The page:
Another important facet of being an influencer is that you have leverage within a certain community due to your personal engagement with these people that allowed you to build a rapport. Essentially, this means that you could communicate regularly with your fans—the target market of these brands—to the point of knowing some of them by name.

That is why many brands engage influencers simply by partnering with them, by doing this, you allow them to reach the same people you reach on a regular basis without the trouble of building their own fan base as you would have already done it for them. This is especially important when you consider that very few people actually want to constantly engage with a brand. They would much rather engage with a human being who shares their interests. This is why influencers can potentially create better brand equity. It is as if a brand is directly engaging with these people, it’s just that instead,  the brand is represented by an influencer- you.

Bloggers and social media influencers with millions of followers on their accounts are  flown around the world by designers and can charge thousands for an Instagram post. That’s how important social influencers are these days. As The Committee of Advertising Practise releases new guidelines for social influencers, Vogue‘s Sarah Harris investigates how today’s fashion bloggers and Instagram starlets make it work, as published in the March 2017 issue.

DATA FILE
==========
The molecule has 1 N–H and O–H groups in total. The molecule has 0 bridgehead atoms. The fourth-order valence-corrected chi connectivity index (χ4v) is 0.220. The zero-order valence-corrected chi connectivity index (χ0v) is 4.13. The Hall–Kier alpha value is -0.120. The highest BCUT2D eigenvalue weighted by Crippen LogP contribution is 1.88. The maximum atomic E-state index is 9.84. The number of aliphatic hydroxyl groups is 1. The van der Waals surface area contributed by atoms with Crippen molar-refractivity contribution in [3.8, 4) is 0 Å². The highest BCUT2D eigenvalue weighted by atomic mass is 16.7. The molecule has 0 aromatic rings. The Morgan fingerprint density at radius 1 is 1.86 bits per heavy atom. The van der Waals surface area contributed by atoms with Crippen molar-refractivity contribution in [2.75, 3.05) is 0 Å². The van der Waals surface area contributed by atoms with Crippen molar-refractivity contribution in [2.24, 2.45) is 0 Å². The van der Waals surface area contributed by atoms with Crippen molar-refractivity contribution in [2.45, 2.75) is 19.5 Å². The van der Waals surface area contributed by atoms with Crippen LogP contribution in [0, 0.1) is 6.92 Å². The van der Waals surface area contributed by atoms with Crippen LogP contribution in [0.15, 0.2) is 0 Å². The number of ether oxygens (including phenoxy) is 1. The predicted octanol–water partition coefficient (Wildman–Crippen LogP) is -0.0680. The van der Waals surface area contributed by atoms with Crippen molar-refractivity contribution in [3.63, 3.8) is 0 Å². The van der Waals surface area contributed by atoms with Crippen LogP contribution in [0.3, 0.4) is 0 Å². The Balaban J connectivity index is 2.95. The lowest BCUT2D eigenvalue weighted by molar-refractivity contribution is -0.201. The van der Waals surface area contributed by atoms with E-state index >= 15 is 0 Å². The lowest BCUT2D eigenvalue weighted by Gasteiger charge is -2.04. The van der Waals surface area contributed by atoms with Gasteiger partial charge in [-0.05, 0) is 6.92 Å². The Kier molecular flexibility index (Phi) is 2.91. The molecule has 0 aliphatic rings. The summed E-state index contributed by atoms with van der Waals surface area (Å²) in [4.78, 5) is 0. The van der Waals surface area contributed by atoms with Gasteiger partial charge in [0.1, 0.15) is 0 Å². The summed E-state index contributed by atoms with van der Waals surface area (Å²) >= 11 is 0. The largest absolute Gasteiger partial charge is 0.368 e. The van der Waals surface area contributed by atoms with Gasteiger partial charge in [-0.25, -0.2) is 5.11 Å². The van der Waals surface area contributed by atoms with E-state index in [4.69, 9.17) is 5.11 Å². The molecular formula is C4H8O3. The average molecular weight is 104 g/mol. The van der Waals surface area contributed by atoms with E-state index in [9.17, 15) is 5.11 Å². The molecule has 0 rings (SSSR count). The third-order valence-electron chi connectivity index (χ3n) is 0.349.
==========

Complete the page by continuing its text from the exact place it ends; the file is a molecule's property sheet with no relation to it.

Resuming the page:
For a successful influencer, integrity is everything. “I won’t compromise,”  says one of the most influential bloggers, Camille.  The projects that are turned down are perhaps more crucial than those agreed to. A good agent will see past dollar signs and help strategise. “Tiffany could come along with a great offer, but if your dream is to work with Cartier, then maybe you say no to Tiffany,” explains Camille.

Maybe when you’re spoilt for choice? but before then, proving to be the kind of individual your followers can listen to and depend on for honest straight forward reviews and answers to their questions on your preferences in products and services has a price on it and should not be taken for granted- and that is what makes you an influencer.





Research:vogue.co.uk, influenceranalysis.com, social.ogilvy.com, influencermarketinghub.com, hyprbrands.com